One of the main characteristics of sweet cassava is the low amounts of hydrocyanic acid (HCN) in its reserve roots, less than 100 mg kg-1 in fresh roots, which is not enough to cause intoxication (EL-SHARKAWY, 2012). From a nutritional point of view, reserve cassava roots are an excellent source of starch, but not of protein and vitamins (CARVALHO et al., 2012). However, the pink root has the genetic potential to become a source of lycopene for human consumption (CARVALHO et al., 2016). Lycopene is a carotenoid with antioxidant properties that protect the body against free radicals, and may prevent carcinogenesis and atherogenesis (AGARWAL & RAO, 2000).

The main source of lycopene in human nutritionis is the tomato and the products derived from it, such as extracts, pulps and sauces (SHAMI & MOREIRA, 2004). In this context, the possibility of turning cassava into a source of lycopene is excting from the nutritional and economical points of view. This would be especially important for populations located in suburb areas of developing countries, due to the rusticity of cassava cultivation, especially when compared with tomato cultivation. However, in order to further expand the productive potential, it is essential that people have access to technologies such as fertilization (FERMONT et al., 2009; MUNYAHALI et al., 2017), cultural practices (FIALHO & VIEIRA, 2013) and genetic (VIEIRA et al., 2015).

Thus, one of the challenges of cassava breeding programs is the aggregation of nutritional qualities to roots, such as the selection of clones with pink reserve roots, the color associated with the presence of lycopene (CARVALHO et al., 2016).

Selected cultivars need to combine pink root pulp and low levels of hydrogen cyanide in their reserve roots (less than 100 ppm): i) high root yield; ii) roots with good sensory qualities (softness and plasticity after cooking, non-sticky mass, aroma and pleasant appearance); iii) roots with good culinary qualities (low in fiber, short cooking time and homogeneous cooked mass); iv) resistance to pests and diseases; v) architecture favorable to cultural treatment (do not branch or branch as high as possible); vi) roots with low post harvest deterioration; vii) fast growth (harvest up to 12 months), among other traits (VIEIRA et al., 2013).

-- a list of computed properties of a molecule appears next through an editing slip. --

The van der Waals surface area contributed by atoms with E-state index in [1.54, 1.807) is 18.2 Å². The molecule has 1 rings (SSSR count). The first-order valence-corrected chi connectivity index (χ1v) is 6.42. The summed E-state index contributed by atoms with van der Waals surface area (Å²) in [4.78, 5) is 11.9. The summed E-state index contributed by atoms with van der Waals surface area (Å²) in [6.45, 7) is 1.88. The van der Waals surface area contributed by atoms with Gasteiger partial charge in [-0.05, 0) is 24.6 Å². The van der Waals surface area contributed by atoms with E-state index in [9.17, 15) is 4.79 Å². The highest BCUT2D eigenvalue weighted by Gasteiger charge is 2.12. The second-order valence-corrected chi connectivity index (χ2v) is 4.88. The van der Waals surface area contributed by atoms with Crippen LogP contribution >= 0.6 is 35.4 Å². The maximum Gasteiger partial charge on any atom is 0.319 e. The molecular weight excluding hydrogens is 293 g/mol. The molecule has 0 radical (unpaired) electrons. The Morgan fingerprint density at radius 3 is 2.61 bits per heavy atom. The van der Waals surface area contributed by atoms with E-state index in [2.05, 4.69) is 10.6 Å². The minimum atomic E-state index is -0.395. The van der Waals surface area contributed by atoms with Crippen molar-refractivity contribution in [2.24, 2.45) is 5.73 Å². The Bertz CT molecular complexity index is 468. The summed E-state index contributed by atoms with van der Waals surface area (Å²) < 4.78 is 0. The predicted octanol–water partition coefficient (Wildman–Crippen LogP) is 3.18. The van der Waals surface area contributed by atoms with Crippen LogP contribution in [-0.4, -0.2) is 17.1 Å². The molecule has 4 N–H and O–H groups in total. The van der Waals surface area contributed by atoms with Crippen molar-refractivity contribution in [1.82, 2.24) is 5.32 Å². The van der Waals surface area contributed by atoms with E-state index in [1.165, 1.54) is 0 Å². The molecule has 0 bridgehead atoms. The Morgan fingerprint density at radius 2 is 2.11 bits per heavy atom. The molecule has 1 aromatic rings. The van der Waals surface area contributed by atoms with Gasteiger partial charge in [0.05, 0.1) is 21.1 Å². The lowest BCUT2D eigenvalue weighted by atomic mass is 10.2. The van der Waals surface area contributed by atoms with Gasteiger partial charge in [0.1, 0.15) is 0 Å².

Research has not yet made avilable to producers the cassava cultivars with pink root pulp and agronomic performance that make commercial sense (SILVA et al., 2014). For this reason, it is imporant to generate, select and make available superior pink sweet cassava clones through cassava breeding.

The objective of this research was to evaluate the agronomic and biochemical characteristics in sweet cassava clones that produce roots with pink pulp.

MATERIALS AND METHODS:

The field experiments lasted two crop seasons in the Embrapa Cerrados experimental field, located in Planaltina-DF, between October 2010 and October 2011 and between November 2011 and November 2012. Biochemical analyzes were conducted at the Biochemistry Laboratory of the Embrapa Biology Genetic Resources and Biotechnology.

During the experiments (2010/2011 and 2011/2012); respectively, average daily temperature was 21.28 ºC and 21.77 ºC, the relative average humidity was 68.96% and 66.79%, and the accumulated precipitation was 1,367 mm and 1,402 mm. The chemical composition of the soils in the 2010/2011 and 2011/2012 seasons were, respectively, pH in H2O 5.4 and 5.9, Ca++ 2.2 and 3.4 cmolc dm-3, Mg++ 0.6 and 1.20 cmolcdm-3, phosphorus 18 and 4.9 mg dm-3, potassium 68 and 67 mg dm-3and organic matter 23 and 28 g kg-1.

Eight elite cassava clones with pink root pulp were characterized and selected for the conditions of the Central Brazilian Cerrado (341/08, 345/08, 378/08, 387/08, 390/08, 395/08, 406/08 and 413/08).The sweet cassava cultivar with cream root pulp IAC 576-70 was used as control. This cultivar is used in the Federal District region and is identified as BGMC 753 by the Regional Cassava Germplasm Bank of the Cerrado (BGMC).

The experimental design was a randomized block design with three replications, each plot consisting of four rows of 10 plants, space between plants 0.80 m and 1.20 m between lines. The useful area of ​​each plot was represented by the 16 central plants. Selection of propagation of material and cultural practices followed the recommendations for the Cerrado region (FIALHO et al., 2013, & FIALHO& VIEIRA, 2013).

Six agronomic characters were evaluated: i) plant height in meters (AP); ii) height of the first branch in meters (APR); iii) shoot weight without original steam cutting in kg ha-1(PPA); iv) root yield in kg ha-1(RY); v) percentage of starch in the roots (AM) by hydrostatic balance method, described by GROSMANN & FREITAS (1950); and vi) cooking time in minutes (TC) according to BORGES et al. (2002).